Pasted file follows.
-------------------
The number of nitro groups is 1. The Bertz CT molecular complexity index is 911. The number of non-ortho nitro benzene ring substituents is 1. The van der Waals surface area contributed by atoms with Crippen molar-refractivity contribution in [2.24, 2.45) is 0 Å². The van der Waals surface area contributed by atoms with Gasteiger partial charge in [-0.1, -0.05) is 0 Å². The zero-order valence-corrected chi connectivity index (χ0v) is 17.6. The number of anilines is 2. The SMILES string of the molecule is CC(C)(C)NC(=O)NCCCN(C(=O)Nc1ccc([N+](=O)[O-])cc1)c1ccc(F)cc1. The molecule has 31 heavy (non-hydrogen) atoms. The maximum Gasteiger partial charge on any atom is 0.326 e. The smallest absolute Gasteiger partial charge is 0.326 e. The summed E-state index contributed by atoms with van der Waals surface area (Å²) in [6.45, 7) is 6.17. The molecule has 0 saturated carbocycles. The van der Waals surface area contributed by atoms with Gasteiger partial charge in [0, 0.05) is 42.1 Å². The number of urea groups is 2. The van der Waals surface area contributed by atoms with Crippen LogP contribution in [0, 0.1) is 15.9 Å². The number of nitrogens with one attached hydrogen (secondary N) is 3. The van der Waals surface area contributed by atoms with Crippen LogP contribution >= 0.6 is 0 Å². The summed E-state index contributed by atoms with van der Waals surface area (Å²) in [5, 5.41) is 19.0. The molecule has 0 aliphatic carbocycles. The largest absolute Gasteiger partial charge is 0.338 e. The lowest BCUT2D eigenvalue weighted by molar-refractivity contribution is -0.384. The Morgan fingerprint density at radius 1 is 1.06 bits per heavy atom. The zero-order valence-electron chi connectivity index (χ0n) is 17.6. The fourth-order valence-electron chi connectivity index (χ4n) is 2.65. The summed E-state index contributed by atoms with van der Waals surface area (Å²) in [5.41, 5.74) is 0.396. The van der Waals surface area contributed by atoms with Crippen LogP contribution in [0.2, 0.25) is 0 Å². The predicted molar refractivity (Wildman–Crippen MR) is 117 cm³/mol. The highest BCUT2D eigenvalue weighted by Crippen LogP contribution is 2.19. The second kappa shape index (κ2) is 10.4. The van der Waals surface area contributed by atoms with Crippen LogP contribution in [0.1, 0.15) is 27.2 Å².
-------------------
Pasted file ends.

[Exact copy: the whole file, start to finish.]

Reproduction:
The number of nitro groups is 1. The Bertz CT molecular complexity index is 911. The number of non-ortho nitro benzene ring substituents is 1. The van der Waals surface area contributed by atoms with Crippen molar-refractivity contribution in [2.24, 2.45) is 0 Å². The van der Waals surface area contributed by atoms with Gasteiger partial charge in [-0.1, -0.05) is 0 Å². The zero-order valence-corrected chi connectivity index (χ0v) is 17.6. The number of anilines is 2. The SMILES string of the molecule is CC(C)(C)NC(=O)NCCCN(C(=O)Nc1ccc([N+](=O)[O-])cc1)c1ccc(F)cc1. The molecule has 31 heavy (non-hydrogen) atoms. The maximum Gasteiger partial charge on any atom is 0.326 e. The smallest absolute Gasteiger partial charge is 0.326 e. The summed E-state index contributed by atoms with van der Waals surface area (Å²) in [6.45, 7) is 6.17. The molecule has 0 saturated carbocycles. The van der Waals surface area contributed by atoms with Gasteiger partial charge in [0, 0.05) is 42.1 Å². The number of urea groups is 2. The van der Waals surface area contributed by atoms with Crippen LogP contribution in [0, 0.1) is 15.9 Å². The number of nitrogens with one attached hydrogen (secondary N) is 3. The van der Waals surface area contributed by atoms with Crippen LogP contribution >= 0.6 is 0 Å². The summed E-state index contributed by atoms with van der Waals surface area (Å²) in [5, 5.41) is 19.0. The molecule has 0 aliphatic carbocycles. The largest absolute Gasteiger partial charge is 0.338 e. The lowest BCUT2D eigenvalue weighted by molar-refractivity contribution is -0.384. The Morgan fingerprint density at radius 1 is 1.06 bits per heavy atom. The zero-order valence-electron chi connectivity index (χ0n) is 17.6. The fourth-order valence-electron chi connectivity index (χ4n) is 2.65. The summed E-state index contributed by atoms with van der Waals surface area (Å²) in [5.41, 5.74) is 0.396. The van der Waals surface area contributed by atoms with Crippen LogP contribution in [0.2, 0.25) is 0 Å². The predicted molar refractivity (Wildman–Crippen MR) is 117 cm³/mol. The highest BCUT2D eigenvalue weighted by Crippen LogP contribution is 2.19. The second kappa shape index (κ2) is 10.4. The van der Waals surface area contributed by atoms with Crippen LogP contribution in [0.1, 0.15) is 27.2 Å².